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Jemez Principles
Like The Illinois Clean Jobs Coalition, the Downstate Caucus has adopted a set of norms that include following the Jemez Principles for Democratic Organizing.

We know that if we are to be able to function in accordance with these principles, we need to expand the diversity of our Caucus and work to build inclusiveness into our strategic planning initiatives. To that end, the DSC is committed to:

  • Identify community representatives and groups historically left out of this conversation, and invite them to participate in our Caucus and the deep decarbonization summit.
  • Build relationships and trust that would allow us to create together a long-term vision with near-term actions that address equitable decarbonization.
  • Work together in solidarity and mutuality, supporting one another’s initiatives.
  • Address equitable resource distribution, ensuring groups receive funding to participate equitably.
  • Continue to expand the diversity of our Caucus over time through actions associated with our strategic plan that promote equity, inclusivity, and justice via deep decarbonization.

Interested in learning more or becoming involved? Contact Pam Richart, Eco-Justice Collaborative.

Downstate Caucus
The Downstate Caucus (DSC) of the Illinois Clean Jobs Coalition (ICJC) was founded shortly before the Future Energy Jobs Act was passed in 2016 as a way to build downstate power for implanting the new legislation and policy goals of the ICJC, recently realized with the passage of the Climate and Equitable Jobs Act. Eco-Justice Collaborative is a founding member of the DSC and has served on its leadership team from 2017 to 2020.

Over the past three years, the Caucus has been working with the ICJC to strengthen the equity provisions and ensure the passage of CEJA. This bill puts Illinois on a path to a 100% clean energy future while providing a just transition for workers and communities historically dependent on dirty fossil fuels. It enacts some of the toughest utility accountability measures in the nation. And it creates jobs and wealth in Illinois’ Black and Brown communities, which are often the first to suffer negative consequences of pollution but the last to reap the health and economic benefits of a clean energy future. Now that the bill has been adopted, we will work to ensure its implementation as follows:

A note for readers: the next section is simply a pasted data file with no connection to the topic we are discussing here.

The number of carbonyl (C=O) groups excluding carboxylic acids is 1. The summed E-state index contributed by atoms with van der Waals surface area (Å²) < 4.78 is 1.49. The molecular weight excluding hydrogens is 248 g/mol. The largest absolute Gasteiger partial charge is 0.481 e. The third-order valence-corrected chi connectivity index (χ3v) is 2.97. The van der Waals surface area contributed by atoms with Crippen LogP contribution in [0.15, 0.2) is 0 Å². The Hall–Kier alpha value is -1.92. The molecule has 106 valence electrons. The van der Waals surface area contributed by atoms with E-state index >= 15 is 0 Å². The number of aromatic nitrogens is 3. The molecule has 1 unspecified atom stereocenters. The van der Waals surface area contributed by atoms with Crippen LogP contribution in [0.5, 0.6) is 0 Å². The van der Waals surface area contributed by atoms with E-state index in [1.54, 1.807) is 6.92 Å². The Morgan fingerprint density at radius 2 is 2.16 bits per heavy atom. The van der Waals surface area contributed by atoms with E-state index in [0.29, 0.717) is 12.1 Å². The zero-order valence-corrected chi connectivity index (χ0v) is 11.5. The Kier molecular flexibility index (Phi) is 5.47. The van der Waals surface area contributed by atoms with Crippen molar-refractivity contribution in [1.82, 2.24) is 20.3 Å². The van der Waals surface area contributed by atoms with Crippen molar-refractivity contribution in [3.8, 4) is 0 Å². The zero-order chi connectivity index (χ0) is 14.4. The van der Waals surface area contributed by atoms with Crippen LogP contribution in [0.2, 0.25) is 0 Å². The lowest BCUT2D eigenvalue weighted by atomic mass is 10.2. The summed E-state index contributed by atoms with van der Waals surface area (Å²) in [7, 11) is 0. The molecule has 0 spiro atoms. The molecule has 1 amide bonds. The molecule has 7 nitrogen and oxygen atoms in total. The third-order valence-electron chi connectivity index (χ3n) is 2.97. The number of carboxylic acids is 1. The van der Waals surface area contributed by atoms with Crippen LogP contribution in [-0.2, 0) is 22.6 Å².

• Educating the Public - The Downstate Caucus is committed to ensuring that the facts of this bill, particularly as they relate to opportunities downstate, are known, and that communities are prepared to take advantage of the myriad of opportunities for transitioning from fossil fuels; training; and clean energy jobs.
  • Equity - The Climate and Equitable Jobs Act has the power to transform communities downstate, particularly those who have been marginalized or excluded by systemic, racial barriers. The DSC will monitor how this bill is implemented to ensure that the provisions we worked so hard to achieve are realized.
  • Reducing Emissions from Power Plants - Phasing out coal and natural gas plants by 2045 is one of the key milestones of CEJA. Members of the Downstate Caucus will work to ensure that the implementation of this Act is consistent with the provisions of this new law, particularly with respect to timelines created for plants in environmental justice communities.
  • Munis and Cooperatives - The DSC will continue tackling the problems associated with municipal and rural electric cooperatives, which have long-term leases tied to coal. This includes ensuring transparency and accountability; removing barriers to providing cost-competitive access to solar energy; and processes that allow customers to sell the excess energy they produce back to the grid.
  • Electrifying the Transportation System - CEJA has aggressive proposals to help move our transportation fleet from gas-powered vehicles to those powered by renewable energy. The DSC will monitor how these provisions are implemented to ensure they meet the needs of communities downstate, particularly those that are communities of color or otherwise socially or economically disadvantaged.